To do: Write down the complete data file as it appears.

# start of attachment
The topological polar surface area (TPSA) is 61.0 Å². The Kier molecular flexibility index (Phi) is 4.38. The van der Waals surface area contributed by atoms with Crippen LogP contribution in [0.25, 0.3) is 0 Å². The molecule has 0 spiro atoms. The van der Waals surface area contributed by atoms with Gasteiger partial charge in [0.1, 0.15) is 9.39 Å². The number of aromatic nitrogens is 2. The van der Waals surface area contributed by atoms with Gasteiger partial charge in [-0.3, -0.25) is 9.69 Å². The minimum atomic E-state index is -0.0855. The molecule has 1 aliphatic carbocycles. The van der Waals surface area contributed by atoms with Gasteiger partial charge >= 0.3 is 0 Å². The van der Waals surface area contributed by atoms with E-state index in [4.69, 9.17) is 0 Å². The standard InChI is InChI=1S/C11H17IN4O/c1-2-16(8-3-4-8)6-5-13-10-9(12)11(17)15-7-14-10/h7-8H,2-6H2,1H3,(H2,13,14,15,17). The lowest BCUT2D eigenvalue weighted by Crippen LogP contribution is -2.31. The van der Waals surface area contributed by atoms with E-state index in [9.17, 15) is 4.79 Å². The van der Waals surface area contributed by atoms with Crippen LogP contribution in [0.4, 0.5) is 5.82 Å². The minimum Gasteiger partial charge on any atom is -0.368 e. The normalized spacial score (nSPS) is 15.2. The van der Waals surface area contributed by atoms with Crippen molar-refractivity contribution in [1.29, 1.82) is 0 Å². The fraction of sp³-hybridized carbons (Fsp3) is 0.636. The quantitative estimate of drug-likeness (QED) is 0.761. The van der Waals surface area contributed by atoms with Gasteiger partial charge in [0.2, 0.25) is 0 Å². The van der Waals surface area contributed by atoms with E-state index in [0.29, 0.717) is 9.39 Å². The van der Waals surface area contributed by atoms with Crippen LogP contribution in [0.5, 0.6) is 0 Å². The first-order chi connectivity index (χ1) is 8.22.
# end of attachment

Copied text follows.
The topological polar surface area (TPSA) is 61.0 Å². The Kier molecular flexibility index (Phi) is 4.38. The van der Waals surface area contributed by atoms with Crippen LogP contribution in [0.25, 0.3) is 0 Å². The molecule has 0 spiro atoms. The van der Waals surface area contributed by atoms with Gasteiger partial charge in [0.1, 0.15) is 9.39 Å². The number of aromatic nitrogens is 2. The van der Waals surface area contributed by atoms with Gasteiger partial charge in [-0.3, -0.25) is 9.69 Å². The minimum atomic E-state index is -0.0855. The molecule has 1 aliphatic carbocycles. The van der Waals surface area contributed by atoms with Gasteiger partial charge >= 0.3 is 0 Å². The van der Waals surface area contributed by atoms with E-state index in [4.69, 9.17) is 0 Å². The standard InChI is InChI=1S/C11H17IN4O/c1-2-16(8-3-4-8)6-5-13-10-9(12)11(17)15-7-14-10/h7-8H,2-6H2,1H3,(H2,13,14,15,17). The lowest BCUT2D eigenvalue weighted by Crippen LogP contribution is -2.31. The van der Waals surface area contributed by atoms with E-state index in [9.17, 15) is 4.79 Å². The van der Waals surface area contributed by atoms with Crippen LogP contribution in [0.4, 0.5) is 5.82 Å². The minimum Gasteiger partial charge on any atom is -0.368 e. The normalized spacial score (nSPS) is 15.2. The van der Waals surface area contributed by atoms with Crippen molar-refractivity contribution in [1.29, 1.82) is 0 Å². The fraction of sp³-hybridized carbons (Fsp3) is 0.636. The quantitative estimate of drug-likeness (QED) is 0.761. The van der Waals surface area contributed by atoms with Gasteiger partial charge in [0.2, 0.25) is 0 Å². The van der Waals surface area contributed by atoms with E-state index in [0.29, 0.717) is 9.39 Å². The van der Waals surface area contributed by atoms with Crippen LogP contribution in [0.5, 0.6) is 0 Å². The first-order chi connectivity index (χ1) is 8.22.